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The Port of Cork
Cork's Maritime Tradition

Tall ships race in CorkCork has one of the largest harbours in Europe and has a long history of international trade. Excavations of ringforts in the county have revealed objects from the eastern mediterranean, eg. the amphorae at Garranes ring fort. Certainly the area was visited by the vikings and with them came improved shipbuilding techniques. By the 13th and 14th century a great deal of imported pottery was in use within the walls of Cork city. This pottery points to trade links with south western France as well as with England. In particular the port of Bristol was much frequented by ships from Cork. Wine from Bordeaux was a popular import at this time. Both sea and river fishingTall Ships Race in Cork were well established. In the 18th and 19th centuries the main exports were meat and butter. According to an account of 1688, 10,000 cattle were being slaughtered each year and then exported to other European ports and to the West Indies. By 1750 this figure had risen to 1000,000 cattle. In 1633 a method to barrel butter so that it could travel successfully was developed. The butter market was established on the north side of the city. By 1770 this market was exporting approximately 109,367 barrels annually. The tradition of shipbuilding was also strong in the Cork area. Small fishing vessels were often built at the small harbours from which they worked. Larger yards were established at Cork, Youghal and Kinsale. The largest yards came to be concentrated around Cork harbour. The most important of these was establised at Rushbrooke. The British Admiralty established a victualling base on Haulbowline Island in Cork harbour. A large dry dock was added to this base in 1887. Today this island is the main base of the Irish navy. Kinsale and Bantry Bay also served as British naval bases. The 1800's saw the growth of emigration, particularly during the famine years. For many of these emigrants their last sight of Ireland was the town of Queenstown, now Cobh. In particular the last passengers to board "Titanic" on her tragic maiden voyage were brought by tender from Queenstown to Roches Point where the great ship had laid anchor. Many of the victims of the "Lusitania" were brought ashore at Queenstown where they were buried in the old church graveyard. Most of the remaining victims were brought to Kinsale, where the first inquest on the sinking was held by the coroner, John Horgan. In 1821 the St. George Steam Packet Company was established. It began trading on the Cork to Bristol run but soon added new routes. The company offices can still be seen on Penrose Quay in the city. This company owned the "Sirius" which became the first steamboat to cross the atlantic beating Brunel's "Great Western" by less than 24 hours. The "Sirius"departed from London on 28th March 1838 with a crew of 38 and 40 passengers. She made a brief stopover at Passage West to take on additional supplies of coal and arrived into New York on 22nd April 1838. The ships captain, Richard Roberts, who was born in Passage West in 1803 was made a freeman of Cork city on his return from the triumFire tug in Cork Harbourphant voyage. In January 1847 the "Sirius" was heading into Cork in thick fog when she ran against high cliffs, her crew tried to bring her on to Cork but she foundered on a reef of rock jutting out from the cliffs of Ballycotton. The ships main shaft can now be seen in Passage West. The Clyde Shipping Company also operated out of Cork. Their ships travelled from Cork to Glasgow, from 1859 to 1962, with stops at Waterford and Dublin. More recent developments in Cork harbour include the Tivoli Industrial Estate, which was completed in 1976 on reclaimed land and has roll-on roll-off and container facilities, the creation of Irelands first Free port at Ringaskiddy in 1984 and the deep water berth at Ringaskiddy opened in 1990. The Queen Elizabeth II visited Ringaskiddy in 1988 in order to celebrate the 150th anniversary of the "Sirius" voyage and the Cutty Sark tall ships race visited Cork in 1991.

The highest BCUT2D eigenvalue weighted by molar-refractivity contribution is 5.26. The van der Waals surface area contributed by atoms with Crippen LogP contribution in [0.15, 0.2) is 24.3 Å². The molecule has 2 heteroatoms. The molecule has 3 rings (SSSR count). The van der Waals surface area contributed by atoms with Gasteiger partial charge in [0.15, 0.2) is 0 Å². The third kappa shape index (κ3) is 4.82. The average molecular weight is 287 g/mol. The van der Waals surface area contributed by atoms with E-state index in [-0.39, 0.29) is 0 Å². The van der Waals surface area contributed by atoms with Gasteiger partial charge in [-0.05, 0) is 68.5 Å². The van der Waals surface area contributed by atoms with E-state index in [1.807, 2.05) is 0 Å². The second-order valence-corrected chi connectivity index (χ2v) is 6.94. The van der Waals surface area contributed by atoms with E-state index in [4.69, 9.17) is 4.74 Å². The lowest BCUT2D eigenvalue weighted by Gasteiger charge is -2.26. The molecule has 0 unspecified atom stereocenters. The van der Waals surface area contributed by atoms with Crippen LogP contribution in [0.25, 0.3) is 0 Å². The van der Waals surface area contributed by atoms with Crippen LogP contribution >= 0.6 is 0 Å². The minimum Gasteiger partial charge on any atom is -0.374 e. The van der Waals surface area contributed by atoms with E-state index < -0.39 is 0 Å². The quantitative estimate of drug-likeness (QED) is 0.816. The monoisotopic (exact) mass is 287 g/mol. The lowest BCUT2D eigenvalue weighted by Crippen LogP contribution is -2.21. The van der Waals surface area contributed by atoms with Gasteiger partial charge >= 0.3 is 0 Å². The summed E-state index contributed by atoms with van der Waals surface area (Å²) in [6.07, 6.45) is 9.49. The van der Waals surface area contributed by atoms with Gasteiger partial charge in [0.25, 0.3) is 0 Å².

Titanic at Queenstown

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Irish Mercantile Marine